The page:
In many ways, San Antonio is the best city I’ve ever lived in. The people are the friendliest, the culture is the most inspiring, and the food is the tastiest. But the driving? The. Worst. It doesn’t seem to matter if I’m on the back roads of Boerne, driving downtown, or sitting in traffic at Stone Oak and 1604, I’m constantly befuddled and annoyed by the Alamo City’s unique rules of the road. No offense if you grew up and learned to drive here, but I’ve been here for 15 years and there are some aspects of the road that I have yet to figure out. I’ll name a few.
- The immense confusion regarding the left lane. It’s a beautiful morning and I drop off my youngest and merge onto I-10. (Don’t even get me started on merging. More on that later.) I pull into the right lane, where the driver in front of me is going 65 in a 70 mph zone. No problem, I think. I’ll just move over into the middle lane. Except there is a problem because the driver in the middle lane is also going 65 mph. Good thing I-10 is four lanes wide, because I’ve got two more lanes to choose from. But not a good thing because those drivers are also DRIVING BELOW THE SPEED LIMIT. Listen, if you want to drive below the speed limit, knock yourself out, but do it in the far right lane, aka the “slow lane.” Also? The far left lane is for PASSING. Not driving ten miles under the speed limit and refusing to move over. Do not even get me started on the situation I regularly encounter in which two 18-wheelers drive the exact same speed in two lanes next to each other.
- What is this turn signal of which you speak? There’s a game I like to play here, and it goes like this: try to guess if the person in front of you is slowing to a stop because they are (a) trying to annoy you, (b) having a medical emergency, or (c) trying to turn left but don’t have their turn signal on. More often than not, it’s c. I guess maybe all drivers here are also supposed to be mind readers and realize that the person in the lane next to us is honking because he wants to move over a lane yet has no signal indicating such. Apparently we are all supposed to just intuit the thoughts and feelings of other drivers as we drive. Good news: What if I told you there was a stick on the end of your steering wheel that could let other people know which direction you wanted to go?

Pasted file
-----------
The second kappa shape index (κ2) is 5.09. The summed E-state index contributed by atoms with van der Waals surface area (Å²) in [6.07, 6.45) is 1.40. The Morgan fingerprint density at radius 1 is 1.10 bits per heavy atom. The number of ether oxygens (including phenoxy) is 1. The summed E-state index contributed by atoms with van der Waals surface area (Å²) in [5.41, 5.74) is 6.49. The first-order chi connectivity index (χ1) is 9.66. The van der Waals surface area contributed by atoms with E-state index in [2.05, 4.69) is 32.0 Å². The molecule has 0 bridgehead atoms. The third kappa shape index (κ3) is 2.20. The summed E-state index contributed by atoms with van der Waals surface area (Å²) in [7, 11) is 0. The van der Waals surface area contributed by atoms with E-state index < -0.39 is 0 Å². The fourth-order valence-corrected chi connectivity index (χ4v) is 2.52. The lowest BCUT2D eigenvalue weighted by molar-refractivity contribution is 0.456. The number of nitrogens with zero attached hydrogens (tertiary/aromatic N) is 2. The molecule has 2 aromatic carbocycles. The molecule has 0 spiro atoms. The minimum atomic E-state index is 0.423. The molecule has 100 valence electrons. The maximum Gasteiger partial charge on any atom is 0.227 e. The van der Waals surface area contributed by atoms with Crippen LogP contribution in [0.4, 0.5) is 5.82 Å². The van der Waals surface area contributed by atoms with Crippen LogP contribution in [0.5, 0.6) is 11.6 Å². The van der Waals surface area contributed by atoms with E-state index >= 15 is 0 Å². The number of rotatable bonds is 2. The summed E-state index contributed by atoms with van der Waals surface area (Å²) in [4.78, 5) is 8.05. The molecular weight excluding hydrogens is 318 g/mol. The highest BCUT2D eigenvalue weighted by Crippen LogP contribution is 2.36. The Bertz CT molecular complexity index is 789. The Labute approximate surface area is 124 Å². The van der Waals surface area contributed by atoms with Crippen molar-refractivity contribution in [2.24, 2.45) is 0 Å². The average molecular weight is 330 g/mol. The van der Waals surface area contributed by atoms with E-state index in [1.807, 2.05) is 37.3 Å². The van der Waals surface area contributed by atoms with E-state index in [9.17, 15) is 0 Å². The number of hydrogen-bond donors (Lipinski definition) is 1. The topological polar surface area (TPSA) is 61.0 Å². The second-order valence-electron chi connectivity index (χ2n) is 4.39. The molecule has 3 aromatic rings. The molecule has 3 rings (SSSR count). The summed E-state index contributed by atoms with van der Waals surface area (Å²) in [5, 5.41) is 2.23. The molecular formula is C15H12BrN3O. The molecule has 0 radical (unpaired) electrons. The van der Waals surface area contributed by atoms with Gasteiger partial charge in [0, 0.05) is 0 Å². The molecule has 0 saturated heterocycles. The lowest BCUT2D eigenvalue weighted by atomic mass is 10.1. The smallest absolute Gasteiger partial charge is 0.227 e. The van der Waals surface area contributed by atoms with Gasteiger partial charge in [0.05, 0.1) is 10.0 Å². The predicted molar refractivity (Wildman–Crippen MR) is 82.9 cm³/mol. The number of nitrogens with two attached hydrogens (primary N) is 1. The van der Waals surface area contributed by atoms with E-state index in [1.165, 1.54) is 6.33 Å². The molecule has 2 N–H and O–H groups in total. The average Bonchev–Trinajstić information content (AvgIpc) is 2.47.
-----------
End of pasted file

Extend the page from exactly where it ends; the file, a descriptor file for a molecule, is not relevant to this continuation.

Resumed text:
- What does yield mean and what is this weird triangular sign? The merging, ohhh how I loathe the merging. Once, I was driving with a friend who has grown up here and she scolded me for not stopping at a yield sign. She was shocked when I explained to her the meaning of the word “yield.” I was shocked that she’d been driving for 20 years and stopping at every yield sign she saw. After spending several years here, I determined that her case was not abnormal, and in fact, it seems that few people understand the point of a yield sign. For clarity, here is the definition of yield: To give up (an advantage, for example) to another; concede. So if no one else is coming, you don’t have to stop. I know this is confusing for my beloved San Antonians. Nowhere is this more evident than at the 1604 and 1-10 interchange, where on any given day traffic is backed up for miles because no one will just GO.
If you also spend your drive time screaming into your fist, here are a few distracting podcasts to help distract you from the people next to you attempting to change lanes without a turn signal.
–True Crime Obsessed
–Fake Doctors, Real Friends
–Wait, Wait, Don’t Tell Me
–You’re Wrong About
I really do love San Antonio, despite my constant frustration with its drivers. Do you have any gripes about the drivers I missed?